The evolution of 3D CAD solutions has made it easy even for inexperienced designers to create great looking product models, but sometimes they don’t have the skills or expertise to ensure that their designs meet real-world requirements. The addition of simulation-driven design capabilities to top-shelf 3D CAD solutions such as PTC Creo has solved this problem by ensuring that designs are not just attractive but will also function as needed and hold up under expected workloads.

Simulation-driven design software should be an integral part of modern 3D CAD modeling systems.

The Buzz Surrounding Simulation-Driven Design

Simulation-driven design is a major change in the focus of engineering and design teams and it’s understandable that it would be generating a lot of discussion. The problem with discussion about new concepts is that often, people don’t really understand the fundamental idea, so their commentary may just muddy the waters.

Simulation-driven design sounds like a simple idea, and at its heart, it is. After all, engineers have been designing and simulating products for decades. What’s the big deal? Actually, simulation-driven design is a very big deal, because it allows companies to maximize their engineering design talent to increase both innovation and efficiency—something that traditional CAD methods can’t deliver.

But to graduate from buzzing about simulation-driven design to taking full advantage of its value, companies must understand how it fundamentally changes the design process to deliver benefits to the companies that adopt it.

Understanding Simulation-Driven Design

3D CAD tools such as Creo make it easy for people without fundamental engineering skills to create beautiful product designs and make suggestions about or changes to existing designs. But engineering is a math-intensive discipline. To ensure a product will bear the load that will be placed on it, engineers must analyze every aspect of the design to ensure it can withstand the stresses of real-world use.

Real-Time Analysis Drives Design Change

The effects of those stresses may require design changes. Thicker or flatter lines. Larger or smaller curves. A change in material—maybe to one that’s not as attractive but that can absorb heat or withstand cold better. It’s a balancing act.

With simulation-driven design, the designer/engineer can apply these real-world conditions to the model even during the design process, so when they’re finished, they know the product is the best they can make it within cost and usage constraints.

The simulation-driven design software actually performs the engineering calculations for them, so when they release the model, they know the product is buildable and fit for purpose. It’s a huge time and money saver, because it reduces or eliminates the need for prototypes and repeated test cycles.

Benefits of Simulation-Driven Design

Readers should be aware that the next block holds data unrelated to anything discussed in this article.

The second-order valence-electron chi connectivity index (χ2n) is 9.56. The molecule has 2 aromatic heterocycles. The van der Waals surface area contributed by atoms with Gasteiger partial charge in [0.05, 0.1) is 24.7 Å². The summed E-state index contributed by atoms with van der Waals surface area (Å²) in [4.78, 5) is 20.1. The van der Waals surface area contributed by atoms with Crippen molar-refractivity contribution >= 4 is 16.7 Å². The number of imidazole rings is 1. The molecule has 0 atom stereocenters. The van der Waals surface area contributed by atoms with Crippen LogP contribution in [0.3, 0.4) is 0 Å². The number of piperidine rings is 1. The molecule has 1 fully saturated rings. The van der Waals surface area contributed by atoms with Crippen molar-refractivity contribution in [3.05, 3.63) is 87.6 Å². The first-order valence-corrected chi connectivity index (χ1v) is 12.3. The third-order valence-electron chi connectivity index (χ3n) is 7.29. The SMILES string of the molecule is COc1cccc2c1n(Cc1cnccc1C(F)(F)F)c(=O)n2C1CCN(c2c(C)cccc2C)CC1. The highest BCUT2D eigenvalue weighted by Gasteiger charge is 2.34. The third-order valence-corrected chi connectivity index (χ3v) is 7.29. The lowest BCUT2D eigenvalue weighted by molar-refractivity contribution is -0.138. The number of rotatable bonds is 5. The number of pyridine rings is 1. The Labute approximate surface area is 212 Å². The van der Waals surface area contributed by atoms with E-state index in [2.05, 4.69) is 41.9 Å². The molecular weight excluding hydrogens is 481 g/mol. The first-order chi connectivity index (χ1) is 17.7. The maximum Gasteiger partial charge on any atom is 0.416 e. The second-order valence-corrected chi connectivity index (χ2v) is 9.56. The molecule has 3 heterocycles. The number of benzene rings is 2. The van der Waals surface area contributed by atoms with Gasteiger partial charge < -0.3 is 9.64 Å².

Simulation-driven design provides many benefits to the engineering and design team, including:

  • Higher quality products
  • Faster time to market
  • Lower costs
  • Improved customer satisfaction
  • More innovative products
  • A more productive engineering team
  • Less reliance on prototypes

Simulation-driven design reduces cost, speeds time to market, and improves customer satisfaction.

Simulation-driven design improves the productivity of your engineering team. They can complete designs faster, and they won’t require as many redesign cycles before finding the right balance of appearance and performance.

When engineers use simulation-driven design, they can reduce or eliminate the need to create multiple prototypes. Through simulations of real-world workloads, they uncover potential quality issues sooner in the design process, enabling them to fix flaws early on. All of this helps to keep costs in line with design specifications. It also improves customer satisfaction with the final product, reduces the need for scrap or rework, and speeds time to market.

Simulation-driven design also increases product innovation. When engineers must go through a tedious computation cycle to try out new ideas, they may not have time if they are on a short development cycle. But with the speed of obtaining results inherent in simulation-driven design, engineers can let their imaginations fly. The result is often a much more innovative product that is more likely to capture additional market share.

Simulation-driven design allows engineers and designers to quickly do “what if” scenarios, resulting in more innovative products.

Getting Started with Simulation-Driven Design

One of the best things about a 3D CAD system with built-in simulation-driven design capabilities is that it is easy to get started. Engineers and designers already familiar with 3D CAD design tools usually don’t require additional training since the underlying user interface hasn’t changed.

Getting started with simulation-driven design is easy for people who already use 3D CAD.

If you are intrigued by the benefits and productivity improvement possibilities of simulation-driven design, you may want to contact us to learn more about Creo’s capabilities, which were introduced several years ago, and which have been enhanced multiple times since then. PTC’s dedication to improving and enhancing product capabilities ensures that Creo is the top performer when it comes to 3D CAD with integrated simulation-driven design capabilities.